Summary of invasive pneumococcal disease burden among children in the Asia-Pacific region

Tzou Yien Lin*, Nitin K. Shah, Dennis Brooks, Carmen S. Garcia

*Corresponding author for this work

Research output: Contribution to journalReview articlepeer-review

40 Scopus citations


Invasive pneumococcal disease (IPD) burden is significant in the Asia-Pacific region. This review describes the epidemiology and Streptococcus pneumoniae (SP) serotype distribution of IPD in children in the Asia-Pacific region from studies published from 1999 to 2010. IPD incidence varies widely in Asia-Pacific countries depending on the method of surveillance, the population studied, and the time period. Incidences are highest for younger children, with rates near 100-200 cases per 100,000 children aged <1 or 2 years. Incidences of preventable disease are estimated to be 6-200 cases per 100,000. Heptavalent pneumococcal conjugate vaccine (PCV7) serotype coverage shows a very wide range over the Asia-Pacific region. Ten countries have high vaccine serotype coverage (>70%), and six countries have low vaccine serotype coverage (<50%). The majority of SP serotypes in children with IPD in most countries in the Asia-Pacific region are susceptible to penicillin (intermediate and resistant <50%); a few countries have SP serotypes with high level resistance to penicillin (intermediate and resistant >50%). Japan, Taiwan, and Thailand have high PCV7 serotype coverage. Countries with low pneumococcal resistance to antimicrobials have shown increasingly higher nonsusceptibility with time. National vaccination programmes that include PCV7, 10-valent pneumococcal conjugate vaccine (PCV), or 13-valent PCV would significantly affect IPD burden in children aged <5 years in the Asia-Pacific region, as well as the burden of penicillin-nonsusceptible IPD.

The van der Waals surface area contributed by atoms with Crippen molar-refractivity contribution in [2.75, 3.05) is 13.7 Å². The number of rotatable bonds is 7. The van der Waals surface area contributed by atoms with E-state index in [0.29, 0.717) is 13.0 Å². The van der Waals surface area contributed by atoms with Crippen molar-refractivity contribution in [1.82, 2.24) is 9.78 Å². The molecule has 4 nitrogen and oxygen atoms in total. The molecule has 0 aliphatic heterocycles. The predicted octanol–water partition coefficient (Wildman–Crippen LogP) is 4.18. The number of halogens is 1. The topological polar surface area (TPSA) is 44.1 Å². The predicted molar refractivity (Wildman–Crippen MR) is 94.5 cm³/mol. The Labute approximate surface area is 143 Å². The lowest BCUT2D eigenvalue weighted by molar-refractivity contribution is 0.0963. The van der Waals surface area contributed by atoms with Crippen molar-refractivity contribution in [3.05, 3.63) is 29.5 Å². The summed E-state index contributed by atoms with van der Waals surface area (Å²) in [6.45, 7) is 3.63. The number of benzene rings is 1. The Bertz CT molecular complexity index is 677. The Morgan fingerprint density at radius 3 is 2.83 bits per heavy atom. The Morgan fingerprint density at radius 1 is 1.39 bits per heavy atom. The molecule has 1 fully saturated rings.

Original languageEnglish
Pages (from-to)7589-7605
Number of pages17
Issue number48
StatePublished - 10 11 2010


  • Asia-Pacific.
  • Pneumococcus
  • Vaccine


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